Preclinical Study Results

Bone lesions are a common occurrence in multiple myeloma (MM) and are a result of two compounding factors: an increase in myeloma cells inhibits bone-forming cells (osteoblasts) and increases bone destroying cells (osteoclasts), leading to the metabolic breakdown of bone (resorption). Osteoclasts normally act to clear old or decaying bone, but without osteoblasts to rebuild the lost bone, patients are left with bone lesions that can cause severe pain and increased risk of fracture. ACY-1215 was evaluated for its effects on MM bone disease. In both in vitro and in vivo results, ACY-1215 alone, or in combination with bortezomib, decreased markers of bone resorption and increased markers of bone formation (e.g. osteocalcin). A separate study tested HDAC6 effects on MM cell growth supported by bone marrow stromal cells (BMSC) from either normal or HDAC6 gene knockout mice. BMSC isolated from HDAC6 knockout mice showed a significant increase in osteocalcin and a reduction in MM cell proliferation, versus BMSC with the HDAC6 gene. Together, these data indicate a potential beneficial role of HDAC6 inhibition in MM bone disease.

The preclinical results were presented today at ASH by Loredana Santo, MD, of Massachusetts General Hospital and Harvard Medical School in an oral presentation titled, “Role of selective HDAC6 inhibition on multiple myeloma bone disease.”

About ACY-1215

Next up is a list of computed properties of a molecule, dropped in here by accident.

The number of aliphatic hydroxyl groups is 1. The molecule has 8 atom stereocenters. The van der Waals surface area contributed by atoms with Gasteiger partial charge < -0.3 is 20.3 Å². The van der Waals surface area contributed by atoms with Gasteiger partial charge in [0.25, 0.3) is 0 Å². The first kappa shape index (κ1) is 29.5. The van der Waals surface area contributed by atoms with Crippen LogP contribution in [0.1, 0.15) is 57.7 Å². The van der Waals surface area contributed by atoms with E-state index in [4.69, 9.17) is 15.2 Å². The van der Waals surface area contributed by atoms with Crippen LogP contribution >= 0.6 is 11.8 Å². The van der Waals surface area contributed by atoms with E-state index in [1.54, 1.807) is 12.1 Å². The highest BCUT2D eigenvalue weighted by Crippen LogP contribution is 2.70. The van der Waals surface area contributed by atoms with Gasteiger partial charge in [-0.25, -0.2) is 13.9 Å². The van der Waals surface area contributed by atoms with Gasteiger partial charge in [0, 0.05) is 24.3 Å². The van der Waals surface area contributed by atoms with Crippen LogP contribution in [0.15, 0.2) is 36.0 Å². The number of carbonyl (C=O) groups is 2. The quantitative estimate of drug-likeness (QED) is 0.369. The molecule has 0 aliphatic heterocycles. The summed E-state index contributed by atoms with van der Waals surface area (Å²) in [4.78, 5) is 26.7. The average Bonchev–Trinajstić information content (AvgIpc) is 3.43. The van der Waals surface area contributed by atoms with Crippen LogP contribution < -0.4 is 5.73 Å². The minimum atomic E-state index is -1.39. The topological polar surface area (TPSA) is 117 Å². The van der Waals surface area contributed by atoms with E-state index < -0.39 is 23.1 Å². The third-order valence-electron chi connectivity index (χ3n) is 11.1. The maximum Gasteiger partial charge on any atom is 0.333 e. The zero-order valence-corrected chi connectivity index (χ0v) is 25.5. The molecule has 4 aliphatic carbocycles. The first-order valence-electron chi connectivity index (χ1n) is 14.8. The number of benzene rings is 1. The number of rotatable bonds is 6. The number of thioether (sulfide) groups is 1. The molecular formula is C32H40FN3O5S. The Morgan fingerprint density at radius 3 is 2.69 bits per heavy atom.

Blood cancers such as multiple myeloma and lymphoma are characterized by successive genetic mutations resulting in uncontrolled cell proliferation and dysfunctional production of intracellular proteins. ACY-1215 selectively inhibits the intracellular enzyme HDAC6, which leads to an accumulation of excess protein and in addition may disrupt critical proliferative signals in malignant cells. Disruption of these molecular processes in cancer cells triggers programmed cell death, called "apoptosis," with little or no effect on normal cells. Currently available HDAC drugs affect the expression of numerous genes in normal cells as well as cancer cells, which can result in side effects such as gastrointestinal dysfunction, lowered blood platelet levels and risk of hemorrhage and profound fatigue as well as potential for significant cardiac complications. Selective inhibition of HDAC6 is expected to reduce or eliminate these often-severe side effects associated with non-selective HDAC inhibition and may enable the development of optimized treatment regimens, including maximally effective combination drug therapies.